Doctors are the only ones who can tell, or estimate, how long patients are going to live. Well, not anymore.
That’s because artificial intelligence has become so smart that it can also do the same job. Researchers from University of Adelaide were able to develop a system which was able to predict patient lifespans.
After looking at radiological test scans, the AI system analyzed and found patterns to say which among the 48 sample patients would die within five years. It was able to predict death with a 69% accuracy according to the researchers, which is equivalent to the rate of a trained human oncologist.
Now the team behind this technology claims that an updated version even surpassed this rate.
Lyle Palmer, a professor of genetic epidemiology in the university and one of the researchers, revealed that the inspiration behind the AI system is to model how the human brain learns through deep learning.
“Although the fundamental ideas behind deep learning are not new, dramatic improvements in computing capacity and access to large datasets have enabled the widespread use of deep learning approaches in industry and academia over the last five years. Its use in medicine is currently at a very early stage,” he said.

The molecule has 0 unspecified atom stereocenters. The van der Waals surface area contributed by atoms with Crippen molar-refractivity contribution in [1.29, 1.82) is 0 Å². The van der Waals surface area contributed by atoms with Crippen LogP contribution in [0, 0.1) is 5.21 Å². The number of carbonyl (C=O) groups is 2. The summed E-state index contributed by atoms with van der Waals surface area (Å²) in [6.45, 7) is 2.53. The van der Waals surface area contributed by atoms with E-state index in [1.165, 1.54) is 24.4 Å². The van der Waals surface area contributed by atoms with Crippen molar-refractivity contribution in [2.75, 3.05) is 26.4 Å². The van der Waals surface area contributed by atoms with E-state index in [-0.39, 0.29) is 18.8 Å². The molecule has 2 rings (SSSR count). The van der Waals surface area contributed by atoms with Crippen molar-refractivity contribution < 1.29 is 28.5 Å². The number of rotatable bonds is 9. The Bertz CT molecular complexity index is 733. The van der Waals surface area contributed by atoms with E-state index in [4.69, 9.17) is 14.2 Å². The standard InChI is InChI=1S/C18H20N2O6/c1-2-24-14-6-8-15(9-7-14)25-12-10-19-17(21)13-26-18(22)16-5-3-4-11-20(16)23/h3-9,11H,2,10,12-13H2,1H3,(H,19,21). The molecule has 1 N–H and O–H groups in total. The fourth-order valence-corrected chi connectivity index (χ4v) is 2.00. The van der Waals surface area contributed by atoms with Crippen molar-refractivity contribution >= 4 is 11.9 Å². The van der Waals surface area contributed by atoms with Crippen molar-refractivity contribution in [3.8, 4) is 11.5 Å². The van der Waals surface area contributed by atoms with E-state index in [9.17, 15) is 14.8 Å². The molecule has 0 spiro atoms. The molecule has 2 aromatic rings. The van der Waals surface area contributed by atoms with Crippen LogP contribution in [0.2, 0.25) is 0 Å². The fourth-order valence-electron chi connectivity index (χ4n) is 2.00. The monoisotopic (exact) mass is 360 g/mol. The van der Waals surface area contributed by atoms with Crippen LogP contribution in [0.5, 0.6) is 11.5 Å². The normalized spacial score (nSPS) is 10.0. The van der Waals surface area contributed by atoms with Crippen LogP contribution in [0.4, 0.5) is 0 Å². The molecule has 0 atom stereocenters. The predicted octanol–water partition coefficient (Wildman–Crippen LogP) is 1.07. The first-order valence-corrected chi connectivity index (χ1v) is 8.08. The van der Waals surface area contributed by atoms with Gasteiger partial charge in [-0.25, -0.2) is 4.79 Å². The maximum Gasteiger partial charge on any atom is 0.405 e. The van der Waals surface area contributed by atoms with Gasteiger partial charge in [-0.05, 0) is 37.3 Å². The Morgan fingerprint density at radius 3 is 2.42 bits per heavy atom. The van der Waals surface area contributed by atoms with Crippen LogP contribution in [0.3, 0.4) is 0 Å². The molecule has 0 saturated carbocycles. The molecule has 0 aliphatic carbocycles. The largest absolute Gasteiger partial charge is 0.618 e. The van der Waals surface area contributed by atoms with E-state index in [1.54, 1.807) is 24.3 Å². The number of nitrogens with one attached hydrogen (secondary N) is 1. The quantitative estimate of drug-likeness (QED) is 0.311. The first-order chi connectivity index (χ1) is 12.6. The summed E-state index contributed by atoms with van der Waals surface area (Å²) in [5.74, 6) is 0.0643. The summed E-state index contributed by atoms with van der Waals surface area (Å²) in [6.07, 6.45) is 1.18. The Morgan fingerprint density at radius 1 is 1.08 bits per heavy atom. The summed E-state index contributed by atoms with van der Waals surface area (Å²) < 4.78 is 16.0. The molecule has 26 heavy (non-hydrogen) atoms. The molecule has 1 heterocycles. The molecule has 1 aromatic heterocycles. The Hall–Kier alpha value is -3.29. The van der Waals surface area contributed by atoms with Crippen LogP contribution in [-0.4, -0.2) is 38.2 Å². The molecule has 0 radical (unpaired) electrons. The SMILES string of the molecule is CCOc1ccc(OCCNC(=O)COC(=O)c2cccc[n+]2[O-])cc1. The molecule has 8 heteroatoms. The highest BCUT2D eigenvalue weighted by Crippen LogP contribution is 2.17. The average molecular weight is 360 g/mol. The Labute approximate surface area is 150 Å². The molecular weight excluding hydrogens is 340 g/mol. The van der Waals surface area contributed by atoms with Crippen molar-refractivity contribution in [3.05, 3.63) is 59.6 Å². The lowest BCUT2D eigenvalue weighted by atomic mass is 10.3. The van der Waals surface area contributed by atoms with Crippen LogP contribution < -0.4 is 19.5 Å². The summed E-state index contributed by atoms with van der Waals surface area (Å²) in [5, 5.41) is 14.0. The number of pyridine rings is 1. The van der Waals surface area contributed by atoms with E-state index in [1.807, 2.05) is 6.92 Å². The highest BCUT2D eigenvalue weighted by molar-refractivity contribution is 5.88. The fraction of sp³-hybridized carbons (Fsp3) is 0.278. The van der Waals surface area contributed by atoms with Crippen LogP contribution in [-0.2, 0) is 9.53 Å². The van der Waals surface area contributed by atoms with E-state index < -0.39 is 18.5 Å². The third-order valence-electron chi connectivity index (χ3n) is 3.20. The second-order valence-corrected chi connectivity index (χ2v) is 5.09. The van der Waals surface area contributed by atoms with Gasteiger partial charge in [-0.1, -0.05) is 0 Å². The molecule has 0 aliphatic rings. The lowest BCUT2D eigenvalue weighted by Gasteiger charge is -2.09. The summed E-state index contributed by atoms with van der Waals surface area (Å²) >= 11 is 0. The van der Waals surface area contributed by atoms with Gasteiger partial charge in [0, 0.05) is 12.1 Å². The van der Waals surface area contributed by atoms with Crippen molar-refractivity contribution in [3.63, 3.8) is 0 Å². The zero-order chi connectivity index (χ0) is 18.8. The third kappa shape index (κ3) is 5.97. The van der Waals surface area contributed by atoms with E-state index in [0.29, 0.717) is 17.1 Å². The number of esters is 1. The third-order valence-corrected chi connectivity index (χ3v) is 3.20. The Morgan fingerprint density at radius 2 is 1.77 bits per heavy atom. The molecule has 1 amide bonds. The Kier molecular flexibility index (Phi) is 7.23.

Photo via Emergence Teleradiology
Radiological images have been an untapped resource for precision medicine, he said. There is so much potentially valuable information in hundreds of thousands of images taken by hospitals for routine clinical purposes, and these could be used for diagnostic or prognostic purposes.
Other than predicting the death of patients, the AI system, when perfected, could be useful in forecasting the onset of chronic diseases such as diabetes, heart disease, and cancer before even symptoms are evident.
“Early diagnosis of chronic disease is one of the holy grails of modern biomedicine,” Palmer underscored.
However, the technology is still so young. Doctors cannot do anything with the information that the AI produces to help patients, since current models are only capable of predicting 5-year mortality in a subset of patients being imaged with a thoracic CT scan in a hospital setting.
It already overflows with potential though, as presently, it predicts death with around 80 percent accuracy. This is far better than a human doctor could do.